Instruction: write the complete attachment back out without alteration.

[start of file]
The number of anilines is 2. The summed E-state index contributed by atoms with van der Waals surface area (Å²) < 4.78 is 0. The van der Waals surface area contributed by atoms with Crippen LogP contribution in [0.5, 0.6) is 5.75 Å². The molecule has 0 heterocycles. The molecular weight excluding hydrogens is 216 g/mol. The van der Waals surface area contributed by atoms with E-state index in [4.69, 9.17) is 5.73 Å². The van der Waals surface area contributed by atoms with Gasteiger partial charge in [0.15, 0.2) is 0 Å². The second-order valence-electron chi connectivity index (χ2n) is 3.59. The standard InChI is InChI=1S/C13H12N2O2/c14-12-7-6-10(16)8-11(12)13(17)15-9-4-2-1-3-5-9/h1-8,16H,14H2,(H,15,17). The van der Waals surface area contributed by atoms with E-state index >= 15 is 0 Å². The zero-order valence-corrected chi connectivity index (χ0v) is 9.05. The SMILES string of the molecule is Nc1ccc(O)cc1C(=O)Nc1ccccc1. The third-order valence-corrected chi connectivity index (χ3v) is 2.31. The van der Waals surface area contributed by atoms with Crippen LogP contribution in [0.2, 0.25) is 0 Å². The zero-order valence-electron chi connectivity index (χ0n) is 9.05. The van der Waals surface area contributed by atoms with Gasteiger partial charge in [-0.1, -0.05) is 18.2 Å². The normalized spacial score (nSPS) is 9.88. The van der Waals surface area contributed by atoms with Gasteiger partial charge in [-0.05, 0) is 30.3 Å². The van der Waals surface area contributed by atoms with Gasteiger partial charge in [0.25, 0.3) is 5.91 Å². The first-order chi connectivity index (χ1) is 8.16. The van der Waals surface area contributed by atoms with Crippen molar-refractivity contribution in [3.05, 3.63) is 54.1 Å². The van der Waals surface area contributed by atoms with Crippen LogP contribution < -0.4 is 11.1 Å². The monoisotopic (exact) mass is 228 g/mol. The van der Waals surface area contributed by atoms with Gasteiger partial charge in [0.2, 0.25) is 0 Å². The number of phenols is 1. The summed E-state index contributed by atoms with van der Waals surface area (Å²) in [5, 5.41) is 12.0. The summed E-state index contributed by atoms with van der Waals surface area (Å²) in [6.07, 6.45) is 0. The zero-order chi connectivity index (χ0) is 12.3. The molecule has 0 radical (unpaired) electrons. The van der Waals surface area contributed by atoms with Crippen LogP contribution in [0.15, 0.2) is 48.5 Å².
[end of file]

The number of anilines is 2. The summed E-state index contributed by atoms with van der Waals surface area (Å²) < 4.78 is 0. The van der Waals surface area contributed by atoms with Crippen LogP contribution in [0.5, 0.6) is 5.75 Å². The molecule has 0 heterocycles. The molecular weight excluding hydrogens is 216 g/mol. The van der Waals surface area contributed by atoms with E-state index in [4.69, 9.17) is 5.73 Å². The van der Waals surface area contributed by atoms with Gasteiger partial charge in [0.15, 0.2) is 0 Å². The second-order valence-electron chi connectivity index (χ2n) is 3.59. The standard InChI is InChI=1S/C13H12N2O2/c14-12-7-6-10(16)8-11(12)13(17)15-9-4-2-1-3-5-9/h1-8,16H,14H2,(H,15,17). The van der Waals surface area contributed by atoms with E-state index >= 15 is 0 Å². The zero-order valence-corrected chi connectivity index (χ0v) is 9.05. The SMILES string of the molecule is Nc1ccc(O)cc1C(=O)Nc1ccccc1. The third-order valence-corrected chi connectivity index (χ3v) is 2.31. The van der Waals surface area contributed by atoms with Crippen LogP contribution in [0.2, 0.25) is 0 Å². The zero-order valence-electron chi connectivity index (χ0n) is 9.05. The van der Waals surface area contributed by atoms with Gasteiger partial charge in [-0.1, -0.05) is 18.2 Å². The normalized spacial score (nSPS) is 9.88. The van der Waals surface area contributed by atoms with Gasteiger partial charge in [-0.05, 0) is 30.3 Å². The van der Waals surface area contributed by atoms with Gasteiger partial charge in [0.25, 0.3) is 5.91 Å². The first-order chi connectivity index (χ1) is 8.16. The van der Waals surface area contributed by atoms with Crippen molar-refractivity contribution in [3.05, 3.63) is 54.1 Å². The van der Waals surface area contributed by atoms with Crippen LogP contribution < -0.4 is 11.1 Å². The monoisotopic (exact) mass is 228 g/mol. The van der Waals surface area contributed by atoms with Gasteiger partial charge in [0.2, 0.25) is 0 Å². The number of phenols is 1. The summed E-state index contributed by atoms with van der Waals surface area (Å²) in [5, 5.41) is 12.0. The summed E-state index contributed by atoms with van der Waals surface area (Å²) in [6.07, 6.45) is 0. The zero-order chi connectivity index (χ0) is 12.3. The molecule has 0 radical (unpaired) electrons. The van der Waals surface area contributed by atoms with Crippen LogP contribution in [0.15, 0.2) is 48.5 Å².